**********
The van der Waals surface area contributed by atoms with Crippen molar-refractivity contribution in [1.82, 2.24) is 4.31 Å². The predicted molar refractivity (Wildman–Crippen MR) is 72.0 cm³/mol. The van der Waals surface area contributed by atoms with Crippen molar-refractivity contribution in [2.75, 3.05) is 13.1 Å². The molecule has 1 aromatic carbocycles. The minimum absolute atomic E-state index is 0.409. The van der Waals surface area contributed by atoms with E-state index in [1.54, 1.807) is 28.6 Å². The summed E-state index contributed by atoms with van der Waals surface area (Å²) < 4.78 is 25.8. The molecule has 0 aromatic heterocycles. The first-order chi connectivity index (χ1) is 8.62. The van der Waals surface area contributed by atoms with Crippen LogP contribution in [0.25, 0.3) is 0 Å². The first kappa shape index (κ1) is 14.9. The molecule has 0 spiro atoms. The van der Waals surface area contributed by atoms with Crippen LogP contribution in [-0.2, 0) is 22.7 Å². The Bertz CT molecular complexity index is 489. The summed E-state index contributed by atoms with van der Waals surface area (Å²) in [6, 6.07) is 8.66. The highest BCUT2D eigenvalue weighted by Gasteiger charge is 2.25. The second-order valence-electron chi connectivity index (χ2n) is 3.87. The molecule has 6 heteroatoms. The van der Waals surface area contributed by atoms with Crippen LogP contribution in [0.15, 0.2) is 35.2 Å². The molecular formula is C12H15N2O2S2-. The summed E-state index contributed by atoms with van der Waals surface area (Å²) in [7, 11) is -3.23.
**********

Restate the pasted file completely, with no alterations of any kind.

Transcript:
The van der Waals surface area contributed by atoms with Crippen molar-refractivity contribution in [1.82, 2.24) is 4.31 Å². The predicted molar refractivity (Wildman–Crippen MR) is 72.0 cm³/mol. The van der Waals surface area contributed by atoms with Crippen molar-refractivity contribution in [2.75, 3.05) is 13.1 Å². The molecule has 1 aromatic carbocycles. The minimum absolute atomic E-state index is 0.409. The van der Waals surface area contributed by atoms with E-state index in [1.54, 1.807) is 28.6 Å². The summed E-state index contributed by atoms with van der Waals surface area (Å²) < 4.78 is 25.8. The molecule has 0 aromatic heterocycles. The first-order chi connectivity index (χ1) is 8.62. The van der Waals surface area contributed by atoms with Crippen LogP contribution in [0.25, 0.3) is 0 Å². The first kappa shape index (κ1) is 14.9. The molecule has 0 spiro atoms. The van der Waals surface area contributed by atoms with Crippen LogP contribution in [-0.2, 0) is 22.7 Å². The Bertz CT molecular complexity index is 489. The summed E-state index contributed by atoms with van der Waals surface area (Å²) in [6, 6.07) is 8.66. The highest BCUT2D eigenvalue weighted by Gasteiger charge is 2.25. The second-order valence-electron chi connectivity index (χ2n) is 3.87. The molecule has 6 heteroatoms. The van der Waals surface area contributed by atoms with Crippen LogP contribution in [0.15, 0.2) is 35.2 Å². The molecular formula is C12H15N2O2S2-. The summed E-state index contributed by atoms with van der Waals surface area (Å²) in [7, 11) is -3.23.